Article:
Tessa Sandstrom, Bismarck, Published January 01 2014
Letter: Viewing ND’s oil boom in proper perspective‘One thing is clear: A lot of people leave. No other state faces the (brain drain) problem to the degree that North Dakota does. There’s nobody that’s worse off than us.”
This was the sentiment of Roger Johnson in 2003. Johnson, who was North Dakota agriculture commissioner at the time, was one of many who lamented what seemed to be an irreversible trend: young North Dakotans leaving, never to return to the state. North Dakota was the only state between 2000 and 2003 to lose population, according to an article in USA Today in 2004.
But not anymore.
Today, North Dakota’s population is at the highest level it has ever been, thanks to a vibrant economy and tens of thousands of job openings. These economic opportunities have helped North Dakota earn the top spot on MoneyRates.com’s list of Best States for Young Adults for the second year in a row. North Dakota even has the highest proportion of adults 18 to 24 than any other state, as many young people return home to North Dakota for jobs or to start their own businesses, while countless others migrate here for a fresh start.
Variety of jobs
Often, the energy industry and the high wages that come with it are credited for bringing many of these young people here. Many believe all of these jobs require hard labor and may be gone as quickly as they came. This is not true.
While there are many jobs that do entail working long hours in harsh conditions, many more are the long-term professional careers that so many young people once left the state to pursue. These careers require education, training and skills in computers, math, science, economics, engineering, law and the trades, among others. In addition, they are located statewide, from Williston to Fargo and Dickinson to Grand Forks and beyond.
In Grand Forks, engineering firms like AE2S and architecture firms like JLG Architects are growing and hiring as they work to meet the needs and demands of activity in the west. In Fargo, manufacturers like True North Steel and technology companies like Pedigree Technologies have grown significantly as they develop the products and software needed in the oil and gas industry.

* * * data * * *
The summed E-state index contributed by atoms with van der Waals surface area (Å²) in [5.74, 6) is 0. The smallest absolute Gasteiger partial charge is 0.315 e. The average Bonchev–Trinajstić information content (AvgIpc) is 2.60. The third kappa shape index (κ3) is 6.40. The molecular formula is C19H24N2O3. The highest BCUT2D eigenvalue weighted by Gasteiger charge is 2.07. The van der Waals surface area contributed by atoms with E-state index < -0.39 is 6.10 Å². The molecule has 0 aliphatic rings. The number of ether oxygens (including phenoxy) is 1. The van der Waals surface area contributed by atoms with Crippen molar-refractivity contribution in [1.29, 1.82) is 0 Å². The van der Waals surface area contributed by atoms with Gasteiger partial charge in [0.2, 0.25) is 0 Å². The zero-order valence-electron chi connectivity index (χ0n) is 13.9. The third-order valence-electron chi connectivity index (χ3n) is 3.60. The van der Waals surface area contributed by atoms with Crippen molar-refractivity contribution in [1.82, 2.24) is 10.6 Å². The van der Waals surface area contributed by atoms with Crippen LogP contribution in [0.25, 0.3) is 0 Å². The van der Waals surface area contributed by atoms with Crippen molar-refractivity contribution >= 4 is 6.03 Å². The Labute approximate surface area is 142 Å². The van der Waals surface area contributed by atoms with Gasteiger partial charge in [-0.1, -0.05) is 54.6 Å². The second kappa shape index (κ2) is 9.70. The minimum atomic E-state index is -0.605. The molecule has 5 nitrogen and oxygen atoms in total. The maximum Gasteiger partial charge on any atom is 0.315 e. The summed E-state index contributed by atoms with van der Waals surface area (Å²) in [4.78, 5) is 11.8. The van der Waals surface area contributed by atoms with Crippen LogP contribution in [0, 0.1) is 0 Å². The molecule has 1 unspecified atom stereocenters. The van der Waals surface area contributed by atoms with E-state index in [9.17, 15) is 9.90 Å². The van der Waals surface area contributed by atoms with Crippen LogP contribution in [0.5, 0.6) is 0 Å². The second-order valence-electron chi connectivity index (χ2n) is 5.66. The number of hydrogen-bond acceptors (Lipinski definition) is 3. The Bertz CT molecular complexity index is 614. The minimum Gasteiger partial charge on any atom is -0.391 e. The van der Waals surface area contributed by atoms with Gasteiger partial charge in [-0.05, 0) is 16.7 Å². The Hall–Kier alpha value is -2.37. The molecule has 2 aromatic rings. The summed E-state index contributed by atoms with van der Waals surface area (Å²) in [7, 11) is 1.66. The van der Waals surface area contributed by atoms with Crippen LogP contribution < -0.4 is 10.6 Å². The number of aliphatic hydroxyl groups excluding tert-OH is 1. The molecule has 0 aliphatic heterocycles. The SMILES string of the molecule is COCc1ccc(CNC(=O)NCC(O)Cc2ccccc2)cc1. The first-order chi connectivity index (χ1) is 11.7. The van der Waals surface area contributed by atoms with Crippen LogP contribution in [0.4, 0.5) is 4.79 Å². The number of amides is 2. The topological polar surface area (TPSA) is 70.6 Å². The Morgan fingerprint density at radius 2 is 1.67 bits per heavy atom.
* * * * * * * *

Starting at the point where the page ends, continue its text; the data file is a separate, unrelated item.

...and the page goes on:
Quality of life
While many view these opportunities for growth as a good thing, there are some who ask: “What about the quality of life? What about our changing towns?”
Rapid growth has come with challenges, and all too often we become nostalgic for the way it used to be – when we knew nearly everyone we met walking down the street, and how we never had to wait in lines at the grocery store or to be seated at a restaurant.
Yet, I was recently reminded by Lt. Gov. Drew Wrigley that it is all about perspective.
Wrigley was keynote speaker at the Lewis and Clark Fort Mandan Foundation’s Annual Dinner, and he spoke of the transformation we have seen in North Dakota over the past decade, and the nostalgia many feel when looking back. “But,” he said, reminding us that we have come from decades of decline to a new era of prosperity, “You can’t have it both ways. There is nothing nostalgic about our small towns blowing away and our schools closing.”
Once were closing
Yes, we may not know everyone we meet when we walk down the street, but we forget that for many years in some of our shrinking rural towns, we may not have even met a single person. Yes, we may have to wait in line in a grocery store or restaurant from time to time, but we forget that many grocery stores, restaurants and other businesses were closing because there were far too few customers to even form a single line.
Today there are more people in these communities than ever before, and we’ve watched as communities large and small have grown, adding new restaurants, retail stores and venues that will provide the amenities, entertainment and services for which so many young people once left North Dakota.
One person working to provide those amenities is Marcus Jundt, an entrepreneur and one of the original investors of Caribou Coffee. Three years ago, he moved from Minneapolis to Williston, calling the small city “the most exciting place in America” outside of perhaps Silicon Valley. In an interview on CNBC, Jundt said, “I simply concluded this: I saw the greatest boom during my lifetime ... and I didn’t want to be 80 years old and look back at my life and say, ‘I missed the neatest thing that has ever occurred in my life.’ ”
The reversal in North Dakota’s population trends cannot be attributed to only one factor or one industry. Rather, it is the result of a constantly growing and diversifying economy where each of our growing sectors – agriculture, energy, technology, manufacturing, etc. – rely on and augment one another. This has
led to an era of entrepreneurialism that likely has not been seen in the state.
And, if you don’t want to meet any more strangers walking down the street, stop and introduce yourself. It could be a young person who, given the opportunity, will become an active resident and leader in the community, helping drive it and our state toward continued growth and an even better quality of life than we possibly could have imagined.
Sandstrom is communications manager for the North Dakota Petroleum Council, a private organization of business, industry and other groups associated with the oil and gas industry.